That is a great line about how adventures make one late for dinner! Good thing Bilbo didn’t let that philosophy stop him from his adventure after all.

  4. I’m so glad I didn’t get around to rereading this before seeing the movie… I must’ve read this book dozens of times growing up, so the changes quite jarred me. Having reread it before seeing the movie would have made the jarring even worse. T-T I’m hoping rewatching it will help with that!

    I love your insights and criticisms on the book. (For me, it’s very definitely one of those books I’m too attached to for much sense.) But the point I think I resonate strongest with is the comment you make about Bilbo going home. It also makes me especially curious what you’ll make of LotR in that regard. ^-^

    • That is a hazard of reading a book just before a movie. I had forgotten so much, even though a lot of the movie seemed unfamiliar, it didn’t bother me too much. I think it’s good I didn’t get around to a reread earlier too!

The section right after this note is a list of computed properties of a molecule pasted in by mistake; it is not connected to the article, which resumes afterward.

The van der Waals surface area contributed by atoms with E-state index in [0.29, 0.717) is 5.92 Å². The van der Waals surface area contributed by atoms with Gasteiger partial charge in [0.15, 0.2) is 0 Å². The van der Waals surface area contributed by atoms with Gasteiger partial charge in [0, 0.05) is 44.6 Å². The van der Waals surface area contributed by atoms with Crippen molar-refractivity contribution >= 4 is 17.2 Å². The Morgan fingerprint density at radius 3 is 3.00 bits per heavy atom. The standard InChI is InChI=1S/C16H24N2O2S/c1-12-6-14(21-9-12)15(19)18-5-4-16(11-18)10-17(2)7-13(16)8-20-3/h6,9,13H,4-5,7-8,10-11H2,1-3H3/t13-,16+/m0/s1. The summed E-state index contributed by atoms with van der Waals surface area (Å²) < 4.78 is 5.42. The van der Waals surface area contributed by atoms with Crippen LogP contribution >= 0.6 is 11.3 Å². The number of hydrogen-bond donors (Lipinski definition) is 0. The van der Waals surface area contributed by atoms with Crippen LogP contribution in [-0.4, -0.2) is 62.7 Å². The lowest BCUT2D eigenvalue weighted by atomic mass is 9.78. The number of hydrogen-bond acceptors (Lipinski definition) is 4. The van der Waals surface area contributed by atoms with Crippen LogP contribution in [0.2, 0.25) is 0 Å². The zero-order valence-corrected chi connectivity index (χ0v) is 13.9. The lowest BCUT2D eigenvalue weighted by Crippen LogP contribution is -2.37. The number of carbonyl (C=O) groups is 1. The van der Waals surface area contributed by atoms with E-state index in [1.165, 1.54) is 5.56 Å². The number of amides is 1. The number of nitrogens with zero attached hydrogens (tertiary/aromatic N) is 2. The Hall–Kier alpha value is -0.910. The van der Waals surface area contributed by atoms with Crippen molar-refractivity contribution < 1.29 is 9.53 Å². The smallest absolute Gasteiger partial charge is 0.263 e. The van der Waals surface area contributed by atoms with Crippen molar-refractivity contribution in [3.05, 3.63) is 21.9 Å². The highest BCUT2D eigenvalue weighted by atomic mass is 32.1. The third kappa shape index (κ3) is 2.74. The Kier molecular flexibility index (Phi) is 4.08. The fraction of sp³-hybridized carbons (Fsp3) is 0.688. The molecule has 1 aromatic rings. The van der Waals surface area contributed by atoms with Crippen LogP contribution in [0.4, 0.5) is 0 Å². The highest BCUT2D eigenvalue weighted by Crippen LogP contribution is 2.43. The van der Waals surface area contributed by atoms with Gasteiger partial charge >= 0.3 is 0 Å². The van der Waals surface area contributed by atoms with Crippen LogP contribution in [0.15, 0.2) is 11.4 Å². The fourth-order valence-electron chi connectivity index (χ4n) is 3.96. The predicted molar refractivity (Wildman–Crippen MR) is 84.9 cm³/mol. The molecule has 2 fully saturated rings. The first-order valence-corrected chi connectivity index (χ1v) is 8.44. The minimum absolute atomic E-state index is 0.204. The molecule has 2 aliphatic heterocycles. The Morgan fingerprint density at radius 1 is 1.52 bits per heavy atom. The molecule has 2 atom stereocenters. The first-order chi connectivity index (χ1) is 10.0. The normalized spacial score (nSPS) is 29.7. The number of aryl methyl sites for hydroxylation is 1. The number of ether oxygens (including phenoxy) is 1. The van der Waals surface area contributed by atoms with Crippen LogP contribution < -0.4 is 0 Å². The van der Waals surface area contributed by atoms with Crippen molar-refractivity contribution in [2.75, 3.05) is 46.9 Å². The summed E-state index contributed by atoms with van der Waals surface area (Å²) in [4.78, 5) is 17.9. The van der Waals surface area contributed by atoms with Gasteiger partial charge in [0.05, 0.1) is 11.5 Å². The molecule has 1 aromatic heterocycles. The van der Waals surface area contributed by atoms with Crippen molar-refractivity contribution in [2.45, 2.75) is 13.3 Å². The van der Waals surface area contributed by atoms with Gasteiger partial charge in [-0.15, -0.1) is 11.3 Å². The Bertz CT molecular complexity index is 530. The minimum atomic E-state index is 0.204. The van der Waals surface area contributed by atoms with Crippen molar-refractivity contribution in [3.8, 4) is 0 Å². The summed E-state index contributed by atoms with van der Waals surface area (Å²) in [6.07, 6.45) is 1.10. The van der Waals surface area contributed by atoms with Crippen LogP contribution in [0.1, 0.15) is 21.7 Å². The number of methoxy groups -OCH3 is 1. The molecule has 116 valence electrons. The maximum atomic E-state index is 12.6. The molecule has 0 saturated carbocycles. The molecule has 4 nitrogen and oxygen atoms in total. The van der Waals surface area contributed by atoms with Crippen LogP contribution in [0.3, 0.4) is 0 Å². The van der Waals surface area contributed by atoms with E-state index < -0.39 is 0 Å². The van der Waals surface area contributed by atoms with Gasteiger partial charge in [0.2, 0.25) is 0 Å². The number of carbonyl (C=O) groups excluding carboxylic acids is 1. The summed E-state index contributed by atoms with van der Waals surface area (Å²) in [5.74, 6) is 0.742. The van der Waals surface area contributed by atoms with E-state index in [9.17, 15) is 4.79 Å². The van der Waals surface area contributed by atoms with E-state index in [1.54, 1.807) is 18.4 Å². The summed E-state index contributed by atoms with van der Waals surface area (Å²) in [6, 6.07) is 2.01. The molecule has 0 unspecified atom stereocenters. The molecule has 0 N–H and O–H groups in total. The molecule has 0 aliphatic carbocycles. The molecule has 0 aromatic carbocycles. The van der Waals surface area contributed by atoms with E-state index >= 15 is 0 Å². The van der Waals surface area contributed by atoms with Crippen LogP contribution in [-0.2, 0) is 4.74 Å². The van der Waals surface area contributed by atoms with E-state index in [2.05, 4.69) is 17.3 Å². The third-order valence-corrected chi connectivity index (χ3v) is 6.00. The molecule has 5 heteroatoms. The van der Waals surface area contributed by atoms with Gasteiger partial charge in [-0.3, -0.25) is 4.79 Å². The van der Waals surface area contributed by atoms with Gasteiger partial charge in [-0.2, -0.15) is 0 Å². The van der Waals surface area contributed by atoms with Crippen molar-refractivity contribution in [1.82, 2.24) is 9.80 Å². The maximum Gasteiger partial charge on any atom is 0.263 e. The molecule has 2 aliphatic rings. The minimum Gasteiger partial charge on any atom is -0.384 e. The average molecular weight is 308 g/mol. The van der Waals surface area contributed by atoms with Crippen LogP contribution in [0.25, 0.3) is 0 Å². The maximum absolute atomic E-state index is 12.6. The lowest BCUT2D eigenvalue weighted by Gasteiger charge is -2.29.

I definitely have books I love too much to coherently critique 🙂 Glad you enjoyed my comments! I’ve seen the LOTR movies so I have some idea of how characters’ lives turn out…it’ll be interesting to compare!

      • lynnsbooks says:

        I agree with Lynn above and wish that somebody had told me not to reread the book before seeing the film – it just made the changes stand out so very much more!
        Lynn 😀

      • Lynn says:

        I’m glad it didn’t bother you too much! (I hope I’ll like it more as a movie on a rewatch, but I doubt I’ll ever like it as an adaptation.)

        Oooh, yes! It will! XD I hope you’ll have fun comparing them!

  5. kamo says:

    You know, one of these days I’m really going to have to get around to reading this. Trouble is, it’s one of those books that is so ingrained in the popular consciousness that I know most of what happens already. Riddles in the Dark, Smaug, Thorin; I feel like I’m familiar with all of these, so it’s interesting what people are saying about re-reading it feeling like the first time.

    In a funny kind of way, it suspect it might be a bit like Catcher in the Rye, in that you need to read it for the first time when you’re fairly young or else you’re never really going to ‘get’ it like you might have done.